Historically, there are and have been a number of commonalities shared between the way that the Pittsburgh Steelers run their organization and the way the Green Bay Packers conduct their business. While the ownership structure is obviously necessarily different, both have been, for example, teams who primarily build through the draft and structure their contracts a certain way.
A big part of that is simply having stability, and both organizations had that for a number of years. In Pittsburgh, for example, they have had Kevin Colbert as their head man, and eventually being officially given the title of general manager, for a couple of decades.
Up until somewhat recently, the Kevin Colbert of Green Bay was Ted Thompson, who passed away yesterday at the age of 68 after spending nearly three primarily decades with the organization in one form or another in the scouting department or front office. The Steelers’ general manager paid his respects through a statement.
“I am deeply saddened to learn of the passing of Ted Thompson”, he wrote. “Whether you were with him on the road scouting or competing against him in a Super Bowl setting, he was always the same gentleman who was genuine, friendly and supportive. Our thoughts and prayers are with him, his family, his many friends and the entire Packers organization”.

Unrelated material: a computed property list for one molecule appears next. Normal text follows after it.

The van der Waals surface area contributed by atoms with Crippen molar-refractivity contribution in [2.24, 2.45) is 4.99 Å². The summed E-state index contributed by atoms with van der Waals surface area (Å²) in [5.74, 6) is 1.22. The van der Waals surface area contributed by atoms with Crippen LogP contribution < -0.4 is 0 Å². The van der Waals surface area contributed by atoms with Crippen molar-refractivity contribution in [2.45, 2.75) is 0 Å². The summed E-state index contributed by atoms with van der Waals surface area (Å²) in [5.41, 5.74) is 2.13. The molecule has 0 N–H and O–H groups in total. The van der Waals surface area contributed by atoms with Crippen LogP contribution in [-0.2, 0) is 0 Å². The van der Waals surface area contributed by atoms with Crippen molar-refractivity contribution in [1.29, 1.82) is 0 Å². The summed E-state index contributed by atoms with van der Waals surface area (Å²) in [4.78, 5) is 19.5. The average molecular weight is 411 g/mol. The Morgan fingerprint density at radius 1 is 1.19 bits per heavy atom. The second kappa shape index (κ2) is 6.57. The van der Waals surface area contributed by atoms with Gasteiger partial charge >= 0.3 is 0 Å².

— Burt Lauten (@SteelersPRBurt) January 21, 2021
After spending a decade in the NFL as a linebacker for the Houston Oilers, Thompson eventually got into scouting, being hired as an assistant director of pro personnel by the Packers in 1992. From there, he incrementally worked his way up the ladder (with a brief detour in Seattle) until he rose to the level of general manager in 2005, a role that he held through the 2017 season.
He drafted Aaron Rodgers in his first season as general manager even though the team still had Brett Favre, who would play three more years in Green Bay before bluff-retiring and finding himself with the New York Jets, and eventually the Minnesota Vikings.
Rodgers would lead Thompson’s Packers to a Super Bowl victory over Colbert’s Steelers in 2010 in Super Bowl XLV, which is the last time that either organization has played in the game, though Green Bay is in the NFC Championship Game this weekend.
He was inducted into the Packers’ Hall of Fame in 2018, and has since that year served as a senior advisor to the teams in football operations. I’m not sure if he would quite have a Pro Football Hall of Fame resume, but he certainly helped build Green Bay over the past few decades, and is rightly being remembered.